If perfection is all about ensuring potential creditors are notified of an interest in certain property, then priority is all about who “gets first dibs” at the security interest if there comes a time where the collateral needs to be collected. There are several priority rules, which vary depending on several factors. Of these factors, two are more important: 1) The type of collateral involved and 2) the type of interest involved (e.g., security interest, statutory lien, judgement lien, etc.). Other factors include whether and how perfection occurred; whether the interest is a PMSI; or whether there are future advances, commingled goods, or accession of fixtures.

These notes will be organized be evaluating what kinds of interests the parties have. The articles here and that follow will start simple and become more complicated. Among the simplest of priority rules are the competing interests between a secured party and a lien creditor (i.e., a debtor consensually provided an interest to a secured party while a lien creditor obtains a non-consensual interest in the same property).

The Rule


[General effectiveness.] Except as otherwise provided in the Uniform Commercial Code, a security agreement is effective according to its terms between the parties, against purchases of the collateral, and against creditors.

In other words, a security interest prevails over purchasers and creditors, unless there is an exception.

The main exception is outlined in 9-317(a)(2). That is, a lien creditor can have priority over a secured party if the creditor interest arises before the secured party either 1) perfects or 2) authenticates a security agreement and files a sufficient financing statement. Thus, if either one of these actions is completed before the lien creditor obtains an interest, then the secured party will win. The reason for the second part of the rule is so that a secured party can obtain priority before they make a decision about issuing a loan. Otherwise, an interest may arise between an inspection and the perfection step. In other words, the rules are set up to protect a secured party but still provide an exception for lien creditors.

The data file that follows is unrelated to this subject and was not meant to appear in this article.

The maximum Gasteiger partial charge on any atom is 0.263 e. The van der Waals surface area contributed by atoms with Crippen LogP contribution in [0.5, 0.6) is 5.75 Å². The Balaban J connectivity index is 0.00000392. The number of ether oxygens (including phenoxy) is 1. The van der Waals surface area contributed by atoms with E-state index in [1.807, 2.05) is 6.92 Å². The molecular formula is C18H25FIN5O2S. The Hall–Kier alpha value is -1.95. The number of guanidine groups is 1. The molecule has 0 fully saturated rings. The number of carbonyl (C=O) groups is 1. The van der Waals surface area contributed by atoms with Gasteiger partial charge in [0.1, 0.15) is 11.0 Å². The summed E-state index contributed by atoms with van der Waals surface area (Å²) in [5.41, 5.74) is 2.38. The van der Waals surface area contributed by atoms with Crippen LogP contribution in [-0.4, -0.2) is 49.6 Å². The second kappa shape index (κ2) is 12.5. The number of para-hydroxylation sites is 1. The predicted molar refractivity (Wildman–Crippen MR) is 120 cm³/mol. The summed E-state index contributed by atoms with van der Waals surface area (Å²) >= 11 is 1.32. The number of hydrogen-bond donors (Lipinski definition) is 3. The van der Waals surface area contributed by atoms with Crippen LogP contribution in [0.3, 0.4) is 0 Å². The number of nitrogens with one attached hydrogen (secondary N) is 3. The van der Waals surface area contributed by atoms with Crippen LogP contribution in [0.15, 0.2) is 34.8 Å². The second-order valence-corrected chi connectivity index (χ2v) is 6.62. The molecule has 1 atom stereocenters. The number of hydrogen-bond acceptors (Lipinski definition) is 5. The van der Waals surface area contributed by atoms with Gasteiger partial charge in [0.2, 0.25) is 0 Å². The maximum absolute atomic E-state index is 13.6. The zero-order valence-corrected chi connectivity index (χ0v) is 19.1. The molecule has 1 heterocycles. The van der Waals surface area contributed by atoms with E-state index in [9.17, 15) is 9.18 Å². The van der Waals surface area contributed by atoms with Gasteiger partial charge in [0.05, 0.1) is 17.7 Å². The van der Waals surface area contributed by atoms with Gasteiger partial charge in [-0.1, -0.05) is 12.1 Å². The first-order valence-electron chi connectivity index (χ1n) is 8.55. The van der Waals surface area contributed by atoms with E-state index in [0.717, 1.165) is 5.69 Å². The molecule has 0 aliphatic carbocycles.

PMSI vs. Lien Creditor

There is an exception to the exception of 9-317(a)(2). The exception is found in 9-317(e). That is, a secured party will win (9-201(a)) unless they fail to perfect or file before a lien creditor takes interest (9-317(a)(2)), unless the security interest is a PMSI (notice that this is different than a PMSI in a consumer good that would automatically attach).

To explain this rule, consider the following scenario:

A party makes a purchase which is secured on credit (PMSI). Directly after the purchase, a lien creditor obtains an interest. After the lien creditor obtains an interest, the creditor files a financing statement.

The example above perfectly illustrates the rule. In the scenario, the lien creditor would have had priority (the security interest was not perfected and there was no filing), except the purchase was a PMSI. Therefore, the secured party has 20 days grace period to perfect and can still maintain priority during that time.

Future Advances

Picture the following timeline:

  1. Initial loan is secured.
  2. Perfection occurs by filing
  3. A third-party obtains a levy on the collateral
  4. A future advance is issued by the initial loan provider.

In this situation, does the secured party of the lien holder have priority based on the advance? It depends. According to 9-323(b), if the advance is made within 45 days after the levy, or if the advance was made later than 45 days if the secured party did not know about the levy, then the security interest will have priority.

Security Interest vs. Statutory/Possessory Creditor

Essentially, a possessory lien over collateral will have priority over a security interest if 1) the lien holder has possession of the collateral and 2) the statute that created the lien does not have an exception.

See 9-333.


The content contained in this article may contain inaccuracies and is not intended to reflect the opinions, views, beliefs, or practices of any academic professor or publication. Instead, this content is a reflection on the author’s understanding of the law and legal practices.

Will Laursen

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